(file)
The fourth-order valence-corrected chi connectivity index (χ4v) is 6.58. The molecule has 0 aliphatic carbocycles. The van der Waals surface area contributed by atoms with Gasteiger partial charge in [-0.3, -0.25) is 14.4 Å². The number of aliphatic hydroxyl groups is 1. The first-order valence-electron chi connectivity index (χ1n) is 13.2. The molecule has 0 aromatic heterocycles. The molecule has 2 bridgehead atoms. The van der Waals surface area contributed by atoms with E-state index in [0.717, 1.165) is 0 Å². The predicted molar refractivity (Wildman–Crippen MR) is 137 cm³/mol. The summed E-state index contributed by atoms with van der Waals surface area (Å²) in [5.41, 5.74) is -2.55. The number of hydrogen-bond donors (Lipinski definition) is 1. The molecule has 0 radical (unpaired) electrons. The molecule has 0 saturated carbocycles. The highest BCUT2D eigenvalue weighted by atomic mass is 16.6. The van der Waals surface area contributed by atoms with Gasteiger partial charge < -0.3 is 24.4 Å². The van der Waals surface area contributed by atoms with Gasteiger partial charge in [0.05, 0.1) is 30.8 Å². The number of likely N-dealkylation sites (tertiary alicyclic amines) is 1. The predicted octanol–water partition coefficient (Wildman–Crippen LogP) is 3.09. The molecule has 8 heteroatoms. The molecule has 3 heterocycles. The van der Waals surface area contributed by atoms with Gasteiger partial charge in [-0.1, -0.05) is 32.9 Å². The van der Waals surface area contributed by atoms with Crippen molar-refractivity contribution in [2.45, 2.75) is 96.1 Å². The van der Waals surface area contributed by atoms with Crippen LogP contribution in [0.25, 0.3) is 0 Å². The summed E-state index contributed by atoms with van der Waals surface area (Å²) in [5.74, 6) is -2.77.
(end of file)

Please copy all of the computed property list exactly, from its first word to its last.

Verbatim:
The fourth-order valence-corrected chi connectivity index (χ4v) is 6.58. The molecule has 0 aliphatic carbocycles. The van der Waals surface area contributed by atoms with Gasteiger partial charge in [-0.3, -0.25) is 14.4 Å². The number of aliphatic hydroxyl groups is 1. The first-order valence-electron chi connectivity index (χ1n) is 13.2. The molecule has 0 aromatic heterocycles. The molecule has 2 bridgehead atoms. The van der Waals surface area contributed by atoms with E-state index in [0.717, 1.165) is 0 Å². The predicted molar refractivity (Wildman–Crippen MR) is 137 cm³/mol. The summed E-state index contributed by atoms with van der Waals surface area (Å²) in [5.41, 5.74) is -2.55. The number of hydrogen-bond donors (Lipinski definition) is 1. The molecule has 0 radical (unpaired) electrons. The molecule has 0 saturated carbocycles. The highest BCUT2D eigenvalue weighted by atomic mass is 16.6. The van der Waals surface area contributed by atoms with Gasteiger partial charge < -0.3 is 24.4 Å². The van der Waals surface area contributed by atoms with Gasteiger partial charge in [0.05, 0.1) is 30.8 Å². The number of likely N-dealkylation sites (tertiary alicyclic amines) is 1. The predicted octanol–water partition coefficient (Wildman–Crippen LogP) is 3.09. The molecule has 8 heteroatoms. The molecule has 3 heterocycles. The van der Waals surface area contributed by atoms with Gasteiger partial charge in [-0.1, -0.05) is 32.9 Å². The van der Waals surface area contributed by atoms with Crippen molar-refractivity contribution in [2.45, 2.75) is 96.1 Å². The van der Waals surface area contributed by atoms with Crippen LogP contribution in [0.25, 0.3) is 0 Å². The summed E-state index contributed by atoms with van der Waals surface area (Å²) in [5.74, 6) is -2.77.